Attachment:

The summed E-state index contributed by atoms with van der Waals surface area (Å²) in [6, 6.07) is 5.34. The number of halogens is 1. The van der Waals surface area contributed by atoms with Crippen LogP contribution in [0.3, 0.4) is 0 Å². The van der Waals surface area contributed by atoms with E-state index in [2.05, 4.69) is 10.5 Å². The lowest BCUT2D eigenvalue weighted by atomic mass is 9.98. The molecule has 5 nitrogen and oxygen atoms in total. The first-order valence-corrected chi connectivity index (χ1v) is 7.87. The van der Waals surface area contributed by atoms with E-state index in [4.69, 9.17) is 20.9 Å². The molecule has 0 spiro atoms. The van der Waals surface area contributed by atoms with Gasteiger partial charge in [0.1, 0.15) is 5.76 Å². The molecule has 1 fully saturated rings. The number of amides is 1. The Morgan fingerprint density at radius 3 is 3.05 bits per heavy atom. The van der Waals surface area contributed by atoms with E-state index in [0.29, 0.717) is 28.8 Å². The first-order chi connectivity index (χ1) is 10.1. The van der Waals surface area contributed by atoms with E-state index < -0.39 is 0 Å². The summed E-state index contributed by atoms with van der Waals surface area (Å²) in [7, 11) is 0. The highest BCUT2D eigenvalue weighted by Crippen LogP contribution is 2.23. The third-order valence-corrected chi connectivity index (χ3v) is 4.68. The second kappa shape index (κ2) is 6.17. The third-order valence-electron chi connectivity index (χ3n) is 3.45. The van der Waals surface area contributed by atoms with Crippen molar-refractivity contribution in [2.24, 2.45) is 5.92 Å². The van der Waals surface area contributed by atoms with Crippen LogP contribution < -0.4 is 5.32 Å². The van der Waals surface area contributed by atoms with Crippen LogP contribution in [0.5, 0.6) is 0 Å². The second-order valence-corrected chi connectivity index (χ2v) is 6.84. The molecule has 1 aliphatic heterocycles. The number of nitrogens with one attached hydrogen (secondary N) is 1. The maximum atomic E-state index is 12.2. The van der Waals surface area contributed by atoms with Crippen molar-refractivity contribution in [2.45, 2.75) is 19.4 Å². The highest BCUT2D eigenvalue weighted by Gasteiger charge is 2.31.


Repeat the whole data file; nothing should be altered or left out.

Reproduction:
The summed E-state index contributed by atoms with van der Waals surface area (Å²) in [6, 6.07) is 5.34. The number of halogens is 1. The van der Waals surface area contributed by atoms with Crippen LogP contribution in [0.3, 0.4) is 0 Å². The van der Waals surface area contributed by atoms with E-state index in [2.05, 4.69) is 10.5 Å². The lowest BCUT2D eigenvalue weighted by atomic mass is 9.98. The molecule has 5 nitrogen and oxygen atoms in total. The first-order valence-corrected chi connectivity index (χ1v) is 7.87. The van der Waals surface area contributed by atoms with E-state index in [4.69, 9.17) is 20.9 Å². The molecule has 0 spiro atoms. The van der Waals surface area contributed by atoms with Gasteiger partial charge in [0.1, 0.15) is 5.76 Å². The molecule has 1 fully saturated rings. The number of amides is 1. The Morgan fingerprint density at radius 3 is 3.05 bits per heavy atom. The van der Waals surface area contributed by atoms with E-state index in [0.29, 0.717) is 28.8 Å². The first-order chi connectivity index (χ1) is 10.1. The van der Waals surface area contributed by atoms with E-state index < -0.39 is 0 Å². The summed E-state index contributed by atoms with van der Waals surface area (Å²) in [7, 11) is 0. The highest BCUT2D eigenvalue weighted by Crippen LogP contribution is 2.23. The third-order valence-corrected chi connectivity index (χ3v) is 4.68. The second kappa shape index (κ2) is 6.17. The third-order valence-electron chi connectivity index (χ3n) is 3.45. The van der Waals surface area contributed by atoms with Crippen molar-refractivity contribution in [2.24, 2.45) is 5.92 Å². The van der Waals surface area contributed by atoms with Crippen LogP contribution < -0.4 is 5.32 Å². The van der Waals surface area contributed by atoms with Crippen LogP contribution in [0.5, 0.6) is 0 Å². The second-order valence-corrected chi connectivity index (χ2v) is 6.84. The molecule has 1 aliphatic heterocycles. The number of nitrogens with one attached hydrogen (secondary N) is 1. The maximum atomic E-state index is 12.2. The van der Waals surface area contributed by atoms with Crippen molar-refractivity contribution in [2.45, 2.75) is 19.4 Å². The highest BCUT2D eigenvalue weighted by Gasteiger charge is 2.31.